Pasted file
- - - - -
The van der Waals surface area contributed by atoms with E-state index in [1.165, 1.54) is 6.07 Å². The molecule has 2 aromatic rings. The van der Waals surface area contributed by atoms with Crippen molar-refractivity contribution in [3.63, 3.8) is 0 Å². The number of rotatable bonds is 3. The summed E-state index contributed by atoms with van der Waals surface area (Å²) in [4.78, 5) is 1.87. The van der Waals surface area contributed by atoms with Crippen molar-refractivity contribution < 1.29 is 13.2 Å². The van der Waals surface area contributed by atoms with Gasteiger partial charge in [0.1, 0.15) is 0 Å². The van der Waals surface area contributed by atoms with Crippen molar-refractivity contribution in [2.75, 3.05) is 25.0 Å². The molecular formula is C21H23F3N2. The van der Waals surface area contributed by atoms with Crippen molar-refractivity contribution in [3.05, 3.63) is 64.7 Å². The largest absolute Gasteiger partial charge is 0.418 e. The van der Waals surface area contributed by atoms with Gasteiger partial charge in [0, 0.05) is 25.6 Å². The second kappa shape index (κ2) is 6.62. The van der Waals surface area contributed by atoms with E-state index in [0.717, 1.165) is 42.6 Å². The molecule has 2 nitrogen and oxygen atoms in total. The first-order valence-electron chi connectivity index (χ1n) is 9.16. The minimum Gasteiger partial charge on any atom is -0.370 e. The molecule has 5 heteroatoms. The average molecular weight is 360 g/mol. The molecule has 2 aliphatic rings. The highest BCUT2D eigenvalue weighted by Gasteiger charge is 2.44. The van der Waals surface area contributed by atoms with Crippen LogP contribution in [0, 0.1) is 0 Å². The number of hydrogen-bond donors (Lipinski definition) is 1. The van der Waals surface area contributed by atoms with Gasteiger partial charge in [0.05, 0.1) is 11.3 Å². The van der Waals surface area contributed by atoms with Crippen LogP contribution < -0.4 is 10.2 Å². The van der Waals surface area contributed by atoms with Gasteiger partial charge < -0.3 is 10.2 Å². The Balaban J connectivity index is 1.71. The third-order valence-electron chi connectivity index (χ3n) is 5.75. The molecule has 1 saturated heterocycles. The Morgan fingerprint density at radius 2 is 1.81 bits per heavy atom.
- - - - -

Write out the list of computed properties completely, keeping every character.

The van der Waals surface area contributed by atoms with E-state index in [1.165, 1.54) is 6.07 Å². The molecule has 2 aromatic rings. The van der Waals surface area contributed by atoms with Crippen molar-refractivity contribution in [3.63, 3.8) is 0 Å². The number of rotatable bonds is 3. The summed E-state index contributed by atoms with van der Waals surface area (Å²) in [4.78, 5) is 1.87. The van der Waals surface area contributed by atoms with Crippen molar-refractivity contribution < 1.29 is 13.2 Å². The van der Waals surface area contributed by atoms with Gasteiger partial charge in [0.1, 0.15) is 0 Å². The van der Waals surface area contributed by atoms with Crippen molar-refractivity contribution in [2.75, 3.05) is 25.0 Å². The molecular formula is C21H23F3N2. The van der Waals surface area contributed by atoms with Crippen molar-refractivity contribution in [3.05, 3.63) is 64.7 Å². The largest absolute Gasteiger partial charge is 0.418 e. The van der Waals surface area contributed by atoms with Gasteiger partial charge in [0, 0.05) is 25.6 Å². The second kappa shape index (κ2) is 6.62. The van der Waals surface area contributed by atoms with E-state index in [0.717, 1.165) is 42.6 Å². The molecule has 2 nitrogen and oxygen atoms in total. The first-order valence-electron chi connectivity index (χ1n) is 9.16. The minimum Gasteiger partial charge on any atom is -0.370 e. The molecule has 5 heteroatoms. The average molecular weight is 360 g/mol. The molecule has 2 aliphatic rings. The highest BCUT2D eigenvalue weighted by Gasteiger charge is 2.44. The van der Waals surface area contributed by atoms with Crippen LogP contribution in [0, 0.1) is 0 Å². The number of hydrogen-bond donors (Lipinski definition) is 1. The van der Waals surface area contributed by atoms with Gasteiger partial charge in [0.05, 0.1) is 11.3 Å². The van der Waals surface area contributed by atoms with Crippen LogP contribution < -0.4 is 10.2 Å². The van der Waals surface area contributed by atoms with Gasteiger partial charge < -0.3 is 10.2 Å². The Balaban J connectivity index is 1.71. The third-order valence-electron chi connectivity index (χ3n) is 5.75. The molecule has 1 saturated heterocycles. The Morgan fingerprint density at radius 2 is 1.81 bits per heavy atom.